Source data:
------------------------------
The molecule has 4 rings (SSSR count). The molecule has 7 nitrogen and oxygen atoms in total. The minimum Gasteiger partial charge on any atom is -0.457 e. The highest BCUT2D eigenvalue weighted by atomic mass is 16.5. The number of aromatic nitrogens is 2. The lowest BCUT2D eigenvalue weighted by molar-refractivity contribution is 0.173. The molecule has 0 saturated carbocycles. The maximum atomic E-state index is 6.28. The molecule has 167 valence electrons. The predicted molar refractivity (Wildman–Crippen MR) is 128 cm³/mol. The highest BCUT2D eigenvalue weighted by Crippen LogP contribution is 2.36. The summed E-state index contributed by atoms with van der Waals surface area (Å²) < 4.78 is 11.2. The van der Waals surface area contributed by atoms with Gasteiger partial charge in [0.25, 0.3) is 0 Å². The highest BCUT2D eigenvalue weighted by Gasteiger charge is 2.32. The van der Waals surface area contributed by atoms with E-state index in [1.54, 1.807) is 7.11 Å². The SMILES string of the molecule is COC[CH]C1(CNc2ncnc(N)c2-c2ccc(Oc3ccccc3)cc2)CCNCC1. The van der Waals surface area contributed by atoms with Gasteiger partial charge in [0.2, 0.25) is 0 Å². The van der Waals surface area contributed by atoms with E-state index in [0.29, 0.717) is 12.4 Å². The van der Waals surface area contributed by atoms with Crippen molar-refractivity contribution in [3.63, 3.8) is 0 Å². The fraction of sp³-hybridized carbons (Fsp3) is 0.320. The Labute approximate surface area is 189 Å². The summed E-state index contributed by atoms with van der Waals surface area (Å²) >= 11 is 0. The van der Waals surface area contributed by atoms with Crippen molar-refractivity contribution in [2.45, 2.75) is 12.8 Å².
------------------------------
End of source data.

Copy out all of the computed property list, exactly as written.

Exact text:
The molecule has 4 rings (SSSR count). The molecule has 7 nitrogen and oxygen atoms in total. The minimum Gasteiger partial charge on any atom is -0.457 e. The highest BCUT2D eigenvalue weighted by atomic mass is 16.5. The number of aromatic nitrogens is 2. The lowest BCUT2D eigenvalue weighted by molar-refractivity contribution is 0.173. The molecule has 0 saturated carbocycles. The maximum atomic E-state index is 6.28. The molecule has 167 valence electrons. The predicted molar refractivity (Wildman–Crippen MR) is 128 cm³/mol. The highest BCUT2D eigenvalue weighted by Crippen LogP contribution is 2.36. The summed E-state index contributed by atoms with van der Waals surface area (Å²) < 4.78 is 11.2. The van der Waals surface area contributed by atoms with Gasteiger partial charge in [0.25, 0.3) is 0 Å². The highest BCUT2D eigenvalue weighted by Gasteiger charge is 2.32. The van der Waals surface area contributed by atoms with E-state index in [1.54, 1.807) is 7.11 Å². The SMILES string of the molecule is COC[CH]C1(CNc2ncnc(N)c2-c2ccc(Oc3ccccc3)cc2)CCNCC1. The van der Waals surface area contributed by atoms with Gasteiger partial charge in [0.2, 0.25) is 0 Å². The van der Waals surface area contributed by atoms with E-state index in [0.29, 0.717) is 12.4 Å². The van der Waals surface area contributed by atoms with Crippen molar-refractivity contribution in [3.63, 3.8) is 0 Å². The fraction of sp³-hybridized carbons (Fsp3) is 0.320. The Labute approximate surface area is 189 Å². The summed E-state index contributed by atoms with van der Waals surface area (Å²) >= 11 is 0. The van der Waals surface area contributed by atoms with Crippen molar-refractivity contribution in [2.45, 2.75) is 12.8 Å².